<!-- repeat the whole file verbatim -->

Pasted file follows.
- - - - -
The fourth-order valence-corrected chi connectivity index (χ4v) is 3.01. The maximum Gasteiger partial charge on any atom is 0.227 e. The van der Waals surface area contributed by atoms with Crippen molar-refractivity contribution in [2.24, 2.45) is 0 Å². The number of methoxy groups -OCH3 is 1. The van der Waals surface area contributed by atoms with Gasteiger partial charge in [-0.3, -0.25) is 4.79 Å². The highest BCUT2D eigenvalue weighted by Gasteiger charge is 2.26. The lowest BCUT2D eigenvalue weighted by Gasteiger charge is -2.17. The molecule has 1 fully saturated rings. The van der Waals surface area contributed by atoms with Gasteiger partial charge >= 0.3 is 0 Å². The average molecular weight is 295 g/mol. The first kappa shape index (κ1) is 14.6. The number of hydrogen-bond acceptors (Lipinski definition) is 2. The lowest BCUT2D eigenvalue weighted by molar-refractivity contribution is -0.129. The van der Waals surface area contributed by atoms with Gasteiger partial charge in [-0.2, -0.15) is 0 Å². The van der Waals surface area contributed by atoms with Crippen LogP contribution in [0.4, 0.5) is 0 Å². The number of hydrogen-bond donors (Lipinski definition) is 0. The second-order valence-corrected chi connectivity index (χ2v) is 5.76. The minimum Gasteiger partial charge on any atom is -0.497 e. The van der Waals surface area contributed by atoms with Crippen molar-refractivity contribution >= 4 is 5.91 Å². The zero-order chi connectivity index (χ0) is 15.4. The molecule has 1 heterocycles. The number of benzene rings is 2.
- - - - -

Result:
The fourth-order valence-corrected chi connectivity index (χ4v) is 3.01. The maximum Gasteiger partial charge on any atom is 0.227 e. The van der Waals surface area contributed by atoms with Crippen molar-refractivity contribution in [2.24, 2.45) is 0 Å². The number of methoxy groups -OCH3 is 1. The van der Waals surface area contributed by atoms with Gasteiger partial charge in [-0.3, -0.25) is 4.79 Å². The highest BCUT2D eigenvalue weighted by Gasteiger charge is 2.26. The lowest BCUT2D eigenvalue weighted by Gasteiger charge is -2.17. The molecule has 1 fully saturated rings. The van der Waals surface area contributed by atoms with Gasteiger partial charge >= 0.3 is 0 Å². The average molecular weight is 295 g/mol. The first kappa shape index (κ1) is 14.6. The number of hydrogen-bond acceptors (Lipinski definition) is 2. The lowest BCUT2D eigenvalue weighted by molar-refractivity contribution is -0.129. The van der Waals surface area contributed by atoms with Gasteiger partial charge in [-0.2, -0.15) is 0 Å². The van der Waals surface area contributed by atoms with Crippen LogP contribution in [0.4, 0.5) is 0 Å². The number of hydrogen-bond donors (Lipinski definition) is 0. The second-order valence-corrected chi connectivity index (χ2v) is 5.76. The minimum Gasteiger partial charge on any atom is -0.497 e. The van der Waals surface area contributed by atoms with Crippen molar-refractivity contribution >= 4 is 5.91 Å². The zero-order chi connectivity index (χ0) is 15.4. The molecule has 1 heterocycles. The number of benzene rings is 2.